Illustrators have a long love affair with screen printing. Apart from being a creative and fulfilling process, screen printing can also open up new sources of income. (opens in a new tab) – with illustrators able to sell multiple limited-edition prints for art lovers’ interiors without an exorbitant price tag.
Screen printing stand is perfect for illustrators to explore through side projects (opens in a new tab), operating alongside freelance or full-time work. Fresh and experimental ideas can be explored and then sold through your personal website (opens in a new tab)Etsy, in galleries or elsewhere online (opens in a new tab).
If you want to try it yourself, check out Get started with screen printing (opens in a new tab). In the meantime, here are some beautiful examples of screen printing to inspire you…
Rose Blake is a graduate of Kingston University and the Royal College of Art. She continued to be part of the That’s it (opens in a new tab) collective and manages the site Workshop music (opens in a new tab). His hand-drawn serigraphs are characterized by a whimsical drawing style that is full of wit and sincerity.
Joe Wilson honed his printing skills at Leeds Metropolitan University and later developed a style reminiscent of woodblock printing. With great attention to detail, it has won awards and landed orders from many top brands. This piece, Birds Overlay, is a prime example of his draughtsmanship and creativity in action.
Holly Wales is a London-based artist who describes herself as an “illustrator and educator”. Her prints are primarily based on hand-drawn illustrations that are constructed with multiple layers of color. This print inspired by the 1967 film The Graduate shows how Wales can combine different elements into one strong overall composition.
Often found browsing Brighton’s vintage shops for inspiration, Steve Wilson has an eye for the experimental. He describes his work as being “somewhere between pop and psychedelia”, and it’s easy to see what he means in this shockingly vibrant print of a Polaroid camera. We can’t help but admire the time it took to line up this intricate print.
at Ben Rider (opens in a new tab) the punk-inspired prints are bursting with energetic colors paired with a pleasingly raw composition. His distinctive style has seen him work for Film 4, Heineken and Samsung, but he still finds time to teach. By creating works by hand, Rider hopes to break away from what he describes as a slick, homogenized corporate world.
Having studied both printed textile design and printmaking, Clare Halifax’s screen prints combine her interest in textiles with her highly detailed drawings of architectural landscapes of Britain. Flat designs still feature in Clare’s limited edition silkscreen prints evoking visual elements such as sea and sky. Clare’s prints are sold worldwide and in galleries and shops across Britain.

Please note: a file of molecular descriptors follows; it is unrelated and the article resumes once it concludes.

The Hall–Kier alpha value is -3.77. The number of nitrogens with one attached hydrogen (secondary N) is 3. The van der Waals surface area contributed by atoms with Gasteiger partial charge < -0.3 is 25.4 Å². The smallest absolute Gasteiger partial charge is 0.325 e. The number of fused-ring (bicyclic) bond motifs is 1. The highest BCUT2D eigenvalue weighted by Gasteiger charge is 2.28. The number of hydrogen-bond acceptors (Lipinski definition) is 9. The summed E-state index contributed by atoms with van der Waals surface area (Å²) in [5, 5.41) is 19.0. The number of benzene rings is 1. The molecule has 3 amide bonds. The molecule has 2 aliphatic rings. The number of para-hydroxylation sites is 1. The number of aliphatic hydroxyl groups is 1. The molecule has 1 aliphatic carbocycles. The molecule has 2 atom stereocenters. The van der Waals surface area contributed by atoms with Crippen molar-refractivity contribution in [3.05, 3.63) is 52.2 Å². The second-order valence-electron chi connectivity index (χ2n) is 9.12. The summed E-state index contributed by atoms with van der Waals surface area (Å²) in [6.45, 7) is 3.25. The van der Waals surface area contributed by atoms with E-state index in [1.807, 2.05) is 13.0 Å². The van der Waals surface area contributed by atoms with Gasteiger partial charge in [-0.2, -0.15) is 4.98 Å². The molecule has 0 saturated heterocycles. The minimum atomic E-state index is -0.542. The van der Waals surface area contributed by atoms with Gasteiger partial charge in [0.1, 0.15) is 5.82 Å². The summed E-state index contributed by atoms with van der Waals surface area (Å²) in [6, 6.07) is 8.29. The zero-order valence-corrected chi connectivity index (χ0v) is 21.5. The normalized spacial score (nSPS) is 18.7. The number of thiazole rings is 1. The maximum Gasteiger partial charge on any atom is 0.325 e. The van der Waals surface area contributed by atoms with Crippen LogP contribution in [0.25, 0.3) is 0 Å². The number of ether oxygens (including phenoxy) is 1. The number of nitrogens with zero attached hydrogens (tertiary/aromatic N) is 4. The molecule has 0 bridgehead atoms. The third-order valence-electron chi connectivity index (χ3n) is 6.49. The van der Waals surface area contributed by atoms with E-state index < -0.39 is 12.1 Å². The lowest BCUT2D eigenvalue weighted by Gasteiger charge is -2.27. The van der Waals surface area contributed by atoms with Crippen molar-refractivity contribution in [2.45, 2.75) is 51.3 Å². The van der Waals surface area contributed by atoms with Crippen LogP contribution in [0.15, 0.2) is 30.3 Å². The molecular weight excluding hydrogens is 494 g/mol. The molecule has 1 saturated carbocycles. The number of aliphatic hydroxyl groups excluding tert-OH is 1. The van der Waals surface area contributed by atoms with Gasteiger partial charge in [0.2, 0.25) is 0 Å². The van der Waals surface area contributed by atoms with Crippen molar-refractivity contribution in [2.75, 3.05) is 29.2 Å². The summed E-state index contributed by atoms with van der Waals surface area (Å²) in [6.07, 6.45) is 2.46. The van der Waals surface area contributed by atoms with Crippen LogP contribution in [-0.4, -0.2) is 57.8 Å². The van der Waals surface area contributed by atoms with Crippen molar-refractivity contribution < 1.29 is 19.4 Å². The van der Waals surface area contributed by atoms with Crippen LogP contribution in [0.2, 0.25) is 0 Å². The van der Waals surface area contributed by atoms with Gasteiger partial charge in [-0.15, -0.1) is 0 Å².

Using screen printing as her predominant medium, Alice Pattullo produces works inspired by British folk and superstition as well as mid-century design. His illustrations have a wonderful sense of Britishness in historical context. His illustrations are often original with a rich sense of muted color, often combining a love of typography with narrative storytelling.
Katja Spitzers is a Berlin-based illustrator who works primarily as an editorial illustrator in her home country, but also produces screenprints for Nobrow Press and numerous international galleries. She is a versatile illustrator working in many mediums, but is well known for her line drawings which are often humorous and endearing. Here is a nice example of his recent screen-printed calendar.
Represented by the Heart agency, Stuart is a UK-based illustrator who draws inspiration from his Eastern European heritage and all its implications in folk art. Most aspects of his work include tales of weird and wonderful characters and strange mystical animals, rich in patterns and shapes. His serigraphs are brightly colored, beautifully composed and highly coveted.
Ping Zhu is an illustrator based in Brooklyn, New York. His work has a hint of 1950s illustration for children and benefits from a clever and inventive use of brushstrokes. She currently has a serigraph for sale at Nobrow Press, to which she contributes occasionally.
11. Pierre Blake
Famous for his pop art (opens in a new tab) of the 60s, Peter Blake is as relevant today as he was then. He now primarily produces collage-based serigraphs juxtaposing images from contrasting eras and eras into an original, whimsical image. His prints sell internationally and can be found in limited editions in galleries and online.
Nicholas John Frith works as editorial illustrator for The the wall street journal (opens in a new tab) and penguin books (opens in a new tab), and parallel to his daily work he also produces an ongoing series of serigraphs. Often using just two soft colours, these prints have a childhood feel, with animals, woodlands and fairy tale characters all common themes.
Luisa Uribe has lived and worked in Bogota, Colombia since graduating from Loughborough University in the UK. She works prominently for children in her home country. While working at the London Print Club she produced this fantastic screen print of Little Miss Riding Hood, using only red and blue to create an interesting graphic overlap in two contrasting wolf and girl shapes.
Living and working in London, Laurie Hastings combines her intricate line drawings of people and places with the printmaking process, often using a single color in a dreamy, delicate repetition of patterns in natural settings.
Ester Mcmanus is primarily a comics illustrator who works and lives in the UK. Her prints have a whimsical, slightly spooky and compelling edge with a rich use of pattern and graphic sensibilities. Fairy tale like scenes and strange creatures and characters to create intriguing visual stories.